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By Anita M. Busch and Anita M. Busch,The Hollywood Reporter | May 6, 1994
"Interview With the Vampire" author Anne Rice shot a letter off to People Weekly on Tuesday taking issue with a short magazine article on Tom Cruise and advising the magazine not to be "so eager to whore for [Pat] Kingsley or Cruise" by writing "idiotic trash" from the publicity machine run by Pat Kingsley.The May 9 People article says Ms. Rice didn't want Tom Cruise to play the Vampire Lestat because she wanted "a less clean-cut lead."Ms. Rice wrote, "Did Pat Kingsley dictate it to you, or are you really that stupid?"
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By Leonard Pitts Jr | August 4, 2010
"Today, I quit being a Christian." With those words last week on Facebook, Anne Rice delivered a wake-up call for organized religion. The question is whether it will be recognized as such. "I remain committed to Christ as always," she wrote, "but not to being 'Christian' or to being part of Christianity. It's simply impossible for me to 'belong' to this quarrelsome, hostile, disputatious, and deservedly infamous group. For 10 years, I've tried. I've failed. I'm an outsider.
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By Suzanne Loudermilk and Suzanne Loudermilk,Sun Staff Writer | September 29, 1994
To enter Anne Rice's world is to step into a subculture of vampires, ghosts, witches and warlocks.Her characters are not the grotesque creatures of nightmares, though. They are rich, beautiful women and debonair men haunted by ancient, dark secrets.Her vampires and witches have names, personalities and feelings. They are tortured, sympathetic souls, who often have no choice in their fates.Ms. Rice has written four vampire books since 1976, often referred to as the Vampire Chronicles. It wasn't until 1990 that she veered from fangs to spells.
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By ANNE-MARIE O'CONNOR and ANNE-MARIE O'CONNOR,LOS ANGELES TIMES | January 3, 2006
When best-selling novelist Anne Rice was a good Catholic girl growing up in New Orleans, she dreamed of becoming a leader of the church. Instead, she abandoned Catholicism at 18 and stopped believing in God. She joined the Haight-Ashbury hippie milieu and evolved into the best-selling author who elevated the sexually ambiguous vampire Lestat to cult status. She wrote pornography under one pen name and erotica under another. Now, she has come full circle - and may finally be getting her childhood wish.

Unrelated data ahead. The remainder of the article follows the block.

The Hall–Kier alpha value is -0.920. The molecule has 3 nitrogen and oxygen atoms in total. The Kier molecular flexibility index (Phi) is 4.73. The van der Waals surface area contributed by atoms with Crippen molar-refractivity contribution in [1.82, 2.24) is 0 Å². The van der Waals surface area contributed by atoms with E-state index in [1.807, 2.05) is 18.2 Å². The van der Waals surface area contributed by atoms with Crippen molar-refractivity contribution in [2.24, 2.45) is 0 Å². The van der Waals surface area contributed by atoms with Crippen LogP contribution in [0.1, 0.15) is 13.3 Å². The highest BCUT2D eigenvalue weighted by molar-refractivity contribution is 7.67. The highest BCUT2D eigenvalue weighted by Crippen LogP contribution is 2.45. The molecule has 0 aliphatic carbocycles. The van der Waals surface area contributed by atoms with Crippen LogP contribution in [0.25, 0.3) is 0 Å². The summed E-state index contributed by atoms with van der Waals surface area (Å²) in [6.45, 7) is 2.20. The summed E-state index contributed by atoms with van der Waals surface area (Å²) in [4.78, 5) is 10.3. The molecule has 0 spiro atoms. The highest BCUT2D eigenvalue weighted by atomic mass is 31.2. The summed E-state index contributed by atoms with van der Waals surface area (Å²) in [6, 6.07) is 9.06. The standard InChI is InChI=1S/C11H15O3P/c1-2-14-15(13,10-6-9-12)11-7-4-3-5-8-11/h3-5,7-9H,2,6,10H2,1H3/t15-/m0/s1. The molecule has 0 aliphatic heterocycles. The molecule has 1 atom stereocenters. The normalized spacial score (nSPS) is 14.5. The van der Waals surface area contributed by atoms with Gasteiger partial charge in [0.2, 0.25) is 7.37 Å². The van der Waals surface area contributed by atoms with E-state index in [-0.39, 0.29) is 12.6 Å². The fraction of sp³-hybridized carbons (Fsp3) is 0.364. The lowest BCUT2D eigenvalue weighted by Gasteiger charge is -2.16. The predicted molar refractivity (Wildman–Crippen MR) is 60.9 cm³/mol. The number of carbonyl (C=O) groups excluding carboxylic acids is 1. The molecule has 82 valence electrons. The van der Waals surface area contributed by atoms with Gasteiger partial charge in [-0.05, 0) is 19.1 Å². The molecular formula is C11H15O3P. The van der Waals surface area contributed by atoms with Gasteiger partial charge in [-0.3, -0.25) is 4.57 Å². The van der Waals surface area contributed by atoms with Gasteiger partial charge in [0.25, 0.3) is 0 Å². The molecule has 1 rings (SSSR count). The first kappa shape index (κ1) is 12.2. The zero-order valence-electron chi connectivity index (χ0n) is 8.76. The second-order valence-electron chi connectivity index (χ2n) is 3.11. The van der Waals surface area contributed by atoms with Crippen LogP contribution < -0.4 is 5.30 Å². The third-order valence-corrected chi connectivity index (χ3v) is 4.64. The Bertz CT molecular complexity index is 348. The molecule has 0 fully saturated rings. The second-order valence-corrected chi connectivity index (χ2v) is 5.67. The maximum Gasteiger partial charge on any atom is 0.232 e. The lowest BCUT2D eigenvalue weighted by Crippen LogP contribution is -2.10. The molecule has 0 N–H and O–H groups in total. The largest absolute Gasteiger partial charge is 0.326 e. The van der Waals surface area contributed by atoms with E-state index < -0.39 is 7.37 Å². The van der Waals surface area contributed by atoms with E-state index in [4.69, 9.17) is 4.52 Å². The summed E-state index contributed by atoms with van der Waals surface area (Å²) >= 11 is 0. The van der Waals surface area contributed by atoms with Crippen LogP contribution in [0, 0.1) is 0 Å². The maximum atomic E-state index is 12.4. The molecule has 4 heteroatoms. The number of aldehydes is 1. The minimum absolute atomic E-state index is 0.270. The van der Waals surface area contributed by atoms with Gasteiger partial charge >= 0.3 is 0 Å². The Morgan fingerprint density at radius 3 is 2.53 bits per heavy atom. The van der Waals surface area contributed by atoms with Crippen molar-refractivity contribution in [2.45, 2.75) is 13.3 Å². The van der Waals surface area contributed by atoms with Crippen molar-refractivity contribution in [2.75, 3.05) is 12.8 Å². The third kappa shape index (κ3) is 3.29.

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By Kate Shatzkin and Kate Shatzkin,sun staff | August 4, 1996
"Servant of the Bones," by Anne Rice. Alfred A. Knopf. 387 pages. $25.95.Though Anne Rice's latest novel "Servant of the Bones" falls short even by the standards of page-turning fiction, she's still sure to sell it by the coffinful. She's already so sought-after that she must limit autograph sessions to ward off wrist fatigue; so popular that fans have bought more than 100 million copies of her books worldwide."Servant of the Bones" is a departure for Rice in that it concerns itself with neither vampires nor witches, but with an affable spirit named Azriel.
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By John Goecke | July 23, 1995
"Memnoch the Devil: The Vampire Chronicles," by Anne Rice. 354 pages. New York: Knopf. $25Anne Rice has rewritten the Bible. She's not the first or the last to do that. But until this book, she has always argued that no higher being exists. Now she introduces her readers to the Devil and God.Ms. Rice has become the mistress of macabre by producing a best-selling novel about once a year for either her Vampire Chronicles or Mayfair Witches series. She has always had a talent for placing the monsters of age-old legends into the modern world and making them seem really quite human, with emotions and sexual desires.
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By SUN SENTINEL | October 12, 1997
Can you give me some information about the "vampire tours" in New Orleans?They're called the Anne Rice Tours for the author of vampire books, who lives in New Orleans. The tours have been running since August 1996 and this year added Rice's homes as part of some tours. Locales include Lafayette Cemetery, Garden District homes and several places in the French Quarter.Organizers and most tour guides are Rice relatives. Tours operate on foot or on buses, range from two to five hours and in price from $20 up. One is a progressive dinner tour to three different famous restaurants.